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The Friends of Colombia and Albuquerque RPCVS support Marina Orth Foundation (Colombia)

  A note from Maureen Orth (Colombia 1964-66) Fellow RPCVs: We’re in the home stretch and hope you will share the pride. I am a former Colombia Peace Corps Volunteer living in Washington DC with a foundation in Medellin that provides laptops and teacher training and emphasizes technology, English and leadership in 21 schools with 8000 kids: MarinaOrthFoundation.org <http://marinaorthfoundation.org/>.  Two of our robotics teams, The Little Engineers, all girls 12-13, and Digiminds, 3 boys and 1 girl, ages 10-11, are about to have one of the most thrilling experiences of their short lives. They have won the robotics championship of Colombia sponsored by RoboRAVE and will be traveling to Albuquerque May 7 – 13 to represent Colombia and compete in the worldwide RoboRAVE competition. These kids beat some of the best public and private schools to have this chance and it is quite an accomplishment for them. They have never been in . . .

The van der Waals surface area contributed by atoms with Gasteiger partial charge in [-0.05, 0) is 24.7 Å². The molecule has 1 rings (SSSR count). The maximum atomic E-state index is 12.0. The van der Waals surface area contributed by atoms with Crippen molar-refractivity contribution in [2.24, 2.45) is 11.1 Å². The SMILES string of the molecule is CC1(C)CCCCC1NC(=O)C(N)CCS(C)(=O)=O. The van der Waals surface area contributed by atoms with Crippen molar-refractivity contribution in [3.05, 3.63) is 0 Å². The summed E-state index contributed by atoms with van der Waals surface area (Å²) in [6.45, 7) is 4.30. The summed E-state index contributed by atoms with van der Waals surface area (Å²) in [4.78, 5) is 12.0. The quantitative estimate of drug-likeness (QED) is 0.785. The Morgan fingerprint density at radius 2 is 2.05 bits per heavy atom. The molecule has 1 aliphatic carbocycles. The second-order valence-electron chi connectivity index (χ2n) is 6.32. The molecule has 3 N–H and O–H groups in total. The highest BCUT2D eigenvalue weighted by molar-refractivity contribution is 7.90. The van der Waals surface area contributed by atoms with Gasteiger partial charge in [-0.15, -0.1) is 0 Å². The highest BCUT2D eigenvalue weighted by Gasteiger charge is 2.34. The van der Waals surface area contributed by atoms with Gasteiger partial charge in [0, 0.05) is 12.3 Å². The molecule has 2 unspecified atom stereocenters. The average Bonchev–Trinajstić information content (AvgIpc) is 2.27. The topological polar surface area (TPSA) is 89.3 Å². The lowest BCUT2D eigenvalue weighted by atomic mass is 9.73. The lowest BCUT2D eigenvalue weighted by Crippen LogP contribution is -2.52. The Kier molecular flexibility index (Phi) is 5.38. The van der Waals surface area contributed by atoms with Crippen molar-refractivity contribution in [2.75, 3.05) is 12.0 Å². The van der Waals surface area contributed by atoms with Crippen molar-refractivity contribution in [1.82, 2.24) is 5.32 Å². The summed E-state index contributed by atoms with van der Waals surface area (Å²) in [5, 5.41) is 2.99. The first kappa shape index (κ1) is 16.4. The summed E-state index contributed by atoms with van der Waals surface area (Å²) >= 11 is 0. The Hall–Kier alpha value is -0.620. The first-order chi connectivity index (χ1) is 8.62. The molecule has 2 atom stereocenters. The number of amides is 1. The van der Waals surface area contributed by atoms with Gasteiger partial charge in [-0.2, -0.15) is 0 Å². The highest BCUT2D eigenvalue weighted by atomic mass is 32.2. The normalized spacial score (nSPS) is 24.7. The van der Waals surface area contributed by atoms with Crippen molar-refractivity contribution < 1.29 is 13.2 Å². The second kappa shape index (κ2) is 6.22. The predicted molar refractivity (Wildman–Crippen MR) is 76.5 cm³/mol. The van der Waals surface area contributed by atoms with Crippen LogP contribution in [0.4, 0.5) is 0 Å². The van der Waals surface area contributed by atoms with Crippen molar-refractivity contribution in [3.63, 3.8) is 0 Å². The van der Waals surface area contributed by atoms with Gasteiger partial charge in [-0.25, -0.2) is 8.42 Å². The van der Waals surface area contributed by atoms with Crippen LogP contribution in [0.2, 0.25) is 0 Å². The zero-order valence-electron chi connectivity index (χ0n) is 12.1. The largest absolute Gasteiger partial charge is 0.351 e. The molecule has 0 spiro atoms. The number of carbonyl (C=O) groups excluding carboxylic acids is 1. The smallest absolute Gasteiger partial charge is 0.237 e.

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WAGING PEACE: The Peace Corps Experience (Sierra Leone)

   WAGING PEACE: The Peace Corps Experience A film by Allen Mondell (Sierra Leone 1963-65) • I was a Peace Corps teacher in Sierra Leone from 1963-65. For the past 50 years I’ve been a documentary filmmaker. WAGING PEACE: The Peace Corps Experience tells our stories through letters, journals, emails and blogs combined with the profiles of four former Volunteers whose work today shows the enduring impact of these experiences on their own lives and the lives of others. At times hilariously funny, and at other times grimly sad, WAGING PEACE is full of perceptive insights into sacrifice and hardship, courage and defeat—and, ultimately, hope. At a time when society desperately relies on volunteerism, WAGING PEACE is an inspiring call to other Americans, young and old, to cross cultural lines in order to discover a new awareness of the world and, in the end, to wage peace. You can watch . . .